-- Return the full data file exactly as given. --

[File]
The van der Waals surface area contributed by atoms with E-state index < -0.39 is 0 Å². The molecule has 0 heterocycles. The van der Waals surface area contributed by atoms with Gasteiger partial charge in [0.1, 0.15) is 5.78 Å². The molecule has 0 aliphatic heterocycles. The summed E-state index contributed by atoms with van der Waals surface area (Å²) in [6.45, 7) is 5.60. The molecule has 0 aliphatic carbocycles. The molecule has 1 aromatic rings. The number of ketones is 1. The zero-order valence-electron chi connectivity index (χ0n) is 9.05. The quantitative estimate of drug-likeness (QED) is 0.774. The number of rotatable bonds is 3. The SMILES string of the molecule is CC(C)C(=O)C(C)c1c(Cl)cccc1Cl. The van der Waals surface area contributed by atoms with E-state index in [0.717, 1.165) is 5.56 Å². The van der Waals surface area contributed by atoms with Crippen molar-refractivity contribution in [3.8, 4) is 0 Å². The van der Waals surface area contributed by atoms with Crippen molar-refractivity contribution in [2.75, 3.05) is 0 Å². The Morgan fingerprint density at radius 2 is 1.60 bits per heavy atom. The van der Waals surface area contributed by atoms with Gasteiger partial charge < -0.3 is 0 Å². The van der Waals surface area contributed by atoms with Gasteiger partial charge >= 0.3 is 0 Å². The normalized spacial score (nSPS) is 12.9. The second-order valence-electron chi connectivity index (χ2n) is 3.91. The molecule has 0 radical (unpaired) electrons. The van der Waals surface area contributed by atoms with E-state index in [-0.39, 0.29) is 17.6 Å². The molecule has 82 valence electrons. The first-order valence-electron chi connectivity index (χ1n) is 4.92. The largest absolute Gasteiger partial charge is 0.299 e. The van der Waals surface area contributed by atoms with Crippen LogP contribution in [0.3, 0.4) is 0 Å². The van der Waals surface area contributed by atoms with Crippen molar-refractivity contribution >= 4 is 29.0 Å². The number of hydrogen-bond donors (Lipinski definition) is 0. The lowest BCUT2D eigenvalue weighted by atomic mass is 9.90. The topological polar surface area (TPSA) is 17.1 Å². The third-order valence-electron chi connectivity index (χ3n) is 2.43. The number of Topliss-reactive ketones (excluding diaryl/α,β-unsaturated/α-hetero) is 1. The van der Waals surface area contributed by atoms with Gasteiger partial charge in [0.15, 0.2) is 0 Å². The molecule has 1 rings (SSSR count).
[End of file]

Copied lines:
The van der Waals surface area contributed by atoms with E-state index < -0.39 is 0 Å². The molecule has 0 heterocycles. The van der Waals surface area contributed by atoms with Gasteiger partial charge in [0.1, 0.15) is 5.78 Å². The molecule has 0 aliphatic heterocycles. The summed E-state index contributed by atoms with van der Waals surface area (Å²) in [6.45, 7) is 5.60. The molecule has 0 aliphatic carbocycles. The molecule has 1 aromatic rings. The number of ketones is 1. The zero-order valence-electron chi connectivity index (χ0n) is 9.05. The quantitative estimate of drug-likeness (QED) is 0.774. The number of rotatable bonds is 3. The SMILES string of the molecule is CC(C)C(=O)C(C)c1c(Cl)cccc1Cl. The van der Waals surface area contributed by atoms with E-state index in [0.717, 1.165) is 5.56 Å². The van der Waals surface area contributed by atoms with Crippen molar-refractivity contribution in [3.8, 4) is 0 Å². The van der Waals surface area contributed by atoms with Crippen molar-refractivity contribution in [2.75, 3.05) is 0 Å². The Morgan fingerprint density at radius 2 is 1.60 bits per heavy atom. The van der Waals surface area contributed by atoms with Gasteiger partial charge < -0.3 is 0 Å². The van der Waals surface area contributed by atoms with Gasteiger partial charge >= 0.3 is 0 Å². The normalized spacial score (nSPS) is 12.9. The second-order valence-electron chi connectivity index (χ2n) is 3.91. The molecule has 0 radical (unpaired) electrons. The van der Waals surface area contributed by atoms with E-state index in [-0.39, 0.29) is 17.6 Å². The molecule has 82 valence electrons. The first-order valence-electron chi connectivity index (χ1n) is 4.92. The largest absolute Gasteiger partial charge is 0.299 e. The van der Waals surface area contributed by atoms with Crippen LogP contribution in [0.3, 0.4) is 0 Å². The van der Waals surface area contributed by atoms with Crippen molar-refractivity contribution >= 4 is 29.0 Å². The number of hydrogen-bond donors (Lipinski definition) is 0. The lowest BCUT2D eigenvalue weighted by atomic mass is 9.90. The topological polar surface area (TPSA) is 17.1 Å². The third-order valence-electron chi connectivity index (χ3n) is 2.43. The number of Topliss-reactive ketones (excluding diaryl/α,β-unsaturated/α-hetero) is 1. The van der Waals surface area contributed by atoms with Gasteiger partial charge in [0.15, 0.2) is 0 Å². The molecule has 1 rings (SSSR count).